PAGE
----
Diet drinks make you fat

Calorie-free “light” drinks are often presented by the industry that produces them as healthy alternatives to high-sugar soft drinks. Several studies show this to be a misrepresentation, as artificial sugars cause they also have metabolic disorders that support the development of several chronic diseases.

  • Higher risk of obesity, diabetes and cardiovascular disease
  • The brain doesn’t like to be laughed at
  • The top drink reads: water
  • A single can of pop alone contains 9 teaspoons of sugar which adds 150 calories to daily calorie intake. It may not seem like much at first glance, but to metabolically burn those 150 calories, you have to jog for 20 minutes or walk for almost an hour.

    These energy expenditures are important, especially at a time when most people are sedentary, and the simple fact of regularly consuming soft drinks often leads to a calorie surplus which promotes weight gain.

    In this sense, numerous studies indicate that the skyrocketing increase in the consumption of these drinks in recent decades has played a leading role in the current obesity epidemic, especially among young people.

    The discovery of sweeteners (aspartame and Splenda, for example) revolutionized the soft drink industry, because it allowed manufacturers to offer consumers products presented as being “healthier” because they were devoid of sugar and therefore of calories.

    Indeed, these molecules mimic the sweet taste by interacting with the sugar receptors located on the tongue, but they are devoid of calories, ie their metabolism does not generate any energy.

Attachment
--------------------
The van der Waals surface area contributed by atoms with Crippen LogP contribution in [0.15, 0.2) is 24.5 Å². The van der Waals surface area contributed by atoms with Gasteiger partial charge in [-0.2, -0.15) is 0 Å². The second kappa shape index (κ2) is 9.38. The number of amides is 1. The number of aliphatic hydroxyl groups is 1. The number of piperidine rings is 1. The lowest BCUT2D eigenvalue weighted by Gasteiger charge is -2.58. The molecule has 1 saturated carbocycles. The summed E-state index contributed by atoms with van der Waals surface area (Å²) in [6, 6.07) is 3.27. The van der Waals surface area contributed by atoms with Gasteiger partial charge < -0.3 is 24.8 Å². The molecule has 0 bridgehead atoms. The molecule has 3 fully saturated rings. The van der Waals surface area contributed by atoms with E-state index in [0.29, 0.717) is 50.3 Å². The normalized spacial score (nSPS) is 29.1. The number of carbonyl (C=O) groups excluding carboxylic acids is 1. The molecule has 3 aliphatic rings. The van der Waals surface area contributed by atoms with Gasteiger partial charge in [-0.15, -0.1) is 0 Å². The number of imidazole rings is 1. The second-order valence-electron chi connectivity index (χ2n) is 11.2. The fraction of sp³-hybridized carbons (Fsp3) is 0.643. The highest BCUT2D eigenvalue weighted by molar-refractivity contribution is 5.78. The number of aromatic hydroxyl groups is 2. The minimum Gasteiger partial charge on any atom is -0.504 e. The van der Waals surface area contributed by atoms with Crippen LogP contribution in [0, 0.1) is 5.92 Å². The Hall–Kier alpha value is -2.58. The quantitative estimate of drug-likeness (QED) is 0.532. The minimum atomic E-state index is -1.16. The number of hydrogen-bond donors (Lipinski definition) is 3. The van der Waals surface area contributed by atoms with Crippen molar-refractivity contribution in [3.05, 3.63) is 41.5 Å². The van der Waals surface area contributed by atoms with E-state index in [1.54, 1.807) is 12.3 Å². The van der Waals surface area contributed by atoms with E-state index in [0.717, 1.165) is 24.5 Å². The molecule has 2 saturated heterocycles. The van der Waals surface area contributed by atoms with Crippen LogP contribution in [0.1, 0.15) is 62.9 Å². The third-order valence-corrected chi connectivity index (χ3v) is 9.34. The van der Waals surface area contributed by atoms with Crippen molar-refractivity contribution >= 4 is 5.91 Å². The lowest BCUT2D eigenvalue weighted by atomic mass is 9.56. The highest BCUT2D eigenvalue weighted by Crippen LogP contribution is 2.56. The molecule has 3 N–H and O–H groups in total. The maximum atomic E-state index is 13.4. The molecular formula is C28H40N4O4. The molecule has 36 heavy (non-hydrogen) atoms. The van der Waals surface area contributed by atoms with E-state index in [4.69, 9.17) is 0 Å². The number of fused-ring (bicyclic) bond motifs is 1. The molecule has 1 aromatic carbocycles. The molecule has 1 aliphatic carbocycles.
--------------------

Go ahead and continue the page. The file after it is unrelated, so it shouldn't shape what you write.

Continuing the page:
In theory, these artificial sugars should therefore allow fans to drink their favorite soft drinks at will without ingesting calories and thus avoiding overweight and the problems that result from it, such as diabetes or hypertension. In reality, the situation is much bleaker!

    Higher risk of obesity, diabetes and cardiovascular disease

    According to a recent analysis, “light” or “sugar-free” carbonated drinks have a negative impact on health, similar to that caused by the consumption of standard carbonated drinks.

    For example, several studies have shown that people who regularly consume diet drinks have an increased risk of obesity, type 2 diabetes, cardiovascular disease and metabolic syndrome. These harmful effects are even observed in moderate consumers, who only drink one “light” soft drink per day.

    How can these surprising results be explained? On the one hand, the regular consumption of soft drinks, whether “light” or not, reflects a diet rich in high-calorie junk food which is more likely to promote the development of overweight and metabolic diseases.

    The brain doesn’t like to be laughed at

    On the other hand, current studies show that the brain does not like being fooled with fake sugars that contain no calories: sugar is essential for brain function and the absence of calories creates a state neurobiochemical dissatisfaction characterized by a lack of activation of cerebral reward centers usually stimulated by sugar.

    In response, the brain then stimulates the appetite for other sweet foods in order to compensate for the lack of calories from the sweeteners, which eventually leads to the consumption of excess calories.

    The top drink reads: water

    This research shows that “light” soft drinks are in no way a valid alternative to standard drinks. All these soft drinks, whether “diet” or not, disrupt our metabolism and are associated with a major metabolic disturbance that leads, over time, to overweight and the development of serious chronic diseases that reduce life expectancy. .

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    Despite the hype of the soft drink industry, there is therefore no reason to consume these drinks regularly, even to quench your thirst. To quench thirst, nature has taken on the task of creating a “light” drink par excellence that contains no sugar or calories while being essential to life: water.


    Swithers SE. Artificial sweeteners produce the counterintuitive effect of inducing metabolic derangements. Trends in Endocrinology and Metabolism.

    See also: Energy drinks: increased risks of caffeine overdose


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